Silvio and I had become fast friends. It seemed we’d known each other much longer than the few months I’d lived as a guest in his family’s home in Nicaragua. We were the same age. We both liked U2. We could discuss politics and theology for hours at a time, although my imperfect Spanish sometimes slowed us down.
As I sat beside Silvio’s hospital bed in late 2005, one U2 lyric kept running through my head:
Where you live should not decide
Whether you live or whether you die.
But in Nicaragua, as in many other parts of Latin America, Asia, and Africa, people frequently die of diseases they’d survive if they were in the United States, Canada, or Europe.
There’s no way to know with certainty if Silvio would have survived his leukemia in the United States, but short of a miracle, he had almost no possibility of survival in Nicaragua. The prescribed chemotherapy drugs weren’t available there, and there was no possibility of a bone-marrow transplant without traveling abroad. My friend died at 22.
Inequalities of Global Health
As the novel coronavirus—which has already caused more than 200,000 deaths in Europe and North America—begins to spread to regions with far less health-care infrastructure, the death toll is likely to rise dramatically. In the United States, the availability of mechanical ventilators has become a limiting factor in some cases; in parts of Africa where my World Relief colleagues work, there is not even oxygen. In sub-Saharan Africa, which is still facing AIDS, Ebola, malaria, and tuberculosis, there are just 0.2 doctors per 1,000 people; the United States has roughly 13-times as many doctors per capita.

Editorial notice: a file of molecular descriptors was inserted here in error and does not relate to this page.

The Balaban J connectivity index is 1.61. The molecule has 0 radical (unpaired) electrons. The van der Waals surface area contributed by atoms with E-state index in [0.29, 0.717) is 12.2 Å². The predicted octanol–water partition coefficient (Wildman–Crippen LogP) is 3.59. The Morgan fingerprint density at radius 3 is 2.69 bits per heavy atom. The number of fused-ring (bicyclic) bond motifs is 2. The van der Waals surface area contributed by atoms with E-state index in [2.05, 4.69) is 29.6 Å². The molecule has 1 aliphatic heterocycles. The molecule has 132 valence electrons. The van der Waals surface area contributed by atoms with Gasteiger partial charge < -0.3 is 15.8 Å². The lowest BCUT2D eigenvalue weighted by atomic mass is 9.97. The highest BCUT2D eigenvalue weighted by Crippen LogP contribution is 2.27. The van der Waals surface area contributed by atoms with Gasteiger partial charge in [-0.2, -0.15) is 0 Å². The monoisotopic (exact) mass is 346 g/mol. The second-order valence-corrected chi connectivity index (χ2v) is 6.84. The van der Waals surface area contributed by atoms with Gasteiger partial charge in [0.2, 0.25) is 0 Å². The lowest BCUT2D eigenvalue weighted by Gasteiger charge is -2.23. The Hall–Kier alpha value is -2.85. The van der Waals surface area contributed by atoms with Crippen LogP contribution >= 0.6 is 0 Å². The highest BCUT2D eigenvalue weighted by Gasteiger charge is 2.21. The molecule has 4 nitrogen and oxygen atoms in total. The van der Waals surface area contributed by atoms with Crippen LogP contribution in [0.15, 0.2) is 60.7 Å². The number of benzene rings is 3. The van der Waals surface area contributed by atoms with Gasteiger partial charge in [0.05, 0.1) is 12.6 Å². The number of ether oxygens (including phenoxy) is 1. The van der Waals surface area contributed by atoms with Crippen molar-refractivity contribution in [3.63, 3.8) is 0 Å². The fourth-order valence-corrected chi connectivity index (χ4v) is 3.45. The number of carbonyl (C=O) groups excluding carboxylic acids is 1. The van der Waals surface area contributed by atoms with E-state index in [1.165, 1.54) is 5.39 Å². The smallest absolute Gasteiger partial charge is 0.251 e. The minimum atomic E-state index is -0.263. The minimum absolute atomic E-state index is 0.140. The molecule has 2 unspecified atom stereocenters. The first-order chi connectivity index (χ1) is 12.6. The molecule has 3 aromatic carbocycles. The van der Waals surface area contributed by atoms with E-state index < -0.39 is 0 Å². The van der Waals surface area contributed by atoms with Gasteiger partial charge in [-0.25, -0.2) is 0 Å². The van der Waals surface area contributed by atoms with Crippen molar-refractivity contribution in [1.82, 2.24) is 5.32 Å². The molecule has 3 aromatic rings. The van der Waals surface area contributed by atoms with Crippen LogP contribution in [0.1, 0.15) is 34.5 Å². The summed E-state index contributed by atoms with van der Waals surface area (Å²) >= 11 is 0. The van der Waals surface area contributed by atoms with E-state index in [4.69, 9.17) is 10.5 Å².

Further, the economic consequences of efforts to slow the disease’s spread—as devastating as they are in the United States—will be all the more severe in parts of the world where many are already living on less than $2 per day, and where governments lack the resources to cut a $1,200 check to their citizens. Though social distancing may be the best public-health strategy, it is simply not an option for many of the world’s poor, who might literally starve if forced to stay home and not work.
For American Christians, these stark global-health inequalities should be of concern because of our belief that each human person is made in God’s image (Gen. 1:27) and thus endowed by God with inherent dignity. Jesus makes clear in his parable of the Good Samaritan (Luke 10:25–37) that the “neighbor” we’re commanded to love is to be defined broadly; it’s not limited to those who share our nationality or religion.
Yet the fact that regions poised to be hardest hit—such as Africa and Latin America—are also now the most Christian regions of the world gives North American Christians an additional impetus for concern. According to Gordon-Conwell Seminary’s Center for the Study of Global Christianity, fully half of global Christians now reside in Africa or Latin America, compared to just 11 percent in North America. These are our brothers and sisters, with whom we share one faith and one baptism as part of the eternal body (Eph. 4:4–5). And we are commanded to “do good to everyone, especially to those of the household of faith” (Gal. 6:10).
Pray and Act